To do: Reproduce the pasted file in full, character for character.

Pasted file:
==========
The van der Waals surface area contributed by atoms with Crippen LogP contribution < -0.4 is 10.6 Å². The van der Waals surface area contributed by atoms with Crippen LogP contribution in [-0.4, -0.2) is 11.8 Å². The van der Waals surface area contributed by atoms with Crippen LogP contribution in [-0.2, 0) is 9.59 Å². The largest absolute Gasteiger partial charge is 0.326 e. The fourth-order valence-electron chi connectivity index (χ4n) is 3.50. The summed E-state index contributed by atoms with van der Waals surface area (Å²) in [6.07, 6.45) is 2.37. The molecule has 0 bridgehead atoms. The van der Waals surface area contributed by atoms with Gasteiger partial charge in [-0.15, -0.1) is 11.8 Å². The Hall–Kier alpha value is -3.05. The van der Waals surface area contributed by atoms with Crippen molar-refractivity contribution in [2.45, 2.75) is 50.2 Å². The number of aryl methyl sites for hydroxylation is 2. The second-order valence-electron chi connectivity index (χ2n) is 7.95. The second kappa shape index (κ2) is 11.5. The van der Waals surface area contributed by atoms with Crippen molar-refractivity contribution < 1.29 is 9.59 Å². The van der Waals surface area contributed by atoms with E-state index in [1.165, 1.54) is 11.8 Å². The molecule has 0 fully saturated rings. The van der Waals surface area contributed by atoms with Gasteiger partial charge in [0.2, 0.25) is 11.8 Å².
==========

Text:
The van der Waals surface area contributed by atoms with Crippen LogP contribution < -0.4 is 10.6 Å². The van der Waals surface area contributed by atoms with Crippen LogP contribution in [-0.4, -0.2) is 11.8 Å². The van der Waals surface area contributed by atoms with Crippen LogP contribution in [-0.2, 0) is 9.59 Å². The largest absolute Gasteiger partial charge is 0.326 e. The fourth-order valence-electron chi connectivity index (χ4n) is 3.50. The summed E-state index contributed by atoms with van der Waals surface area (Å²) in [6.07, 6.45) is 2.37. The molecule has 0 bridgehead atoms. The van der Waals surface area contributed by atoms with Gasteiger partial charge in [-0.15, -0.1) is 11.8 Å². The Hall–Kier alpha value is -3.05. The van der Waals surface area contributed by atoms with Crippen molar-refractivity contribution in [2.45, 2.75) is 50.2 Å². The number of aryl methyl sites for hydroxylation is 2. The second-order valence-electron chi connectivity index (χ2n) is 7.95. The second kappa shape index (κ2) is 11.5. The van der Waals surface area contributed by atoms with Crippen molar-refractivity contribution < 1.29 is 9.59 Å². The van der Waals surface area contributed by atoms with E-state index in [1.165, 1.54) is 11.8 Å². The molecule has 0 fully saturated rings. The van der Waals surface area contributed by atoms with Gasteiger partial charge in [0.2, 0.25) is 11.8 Å².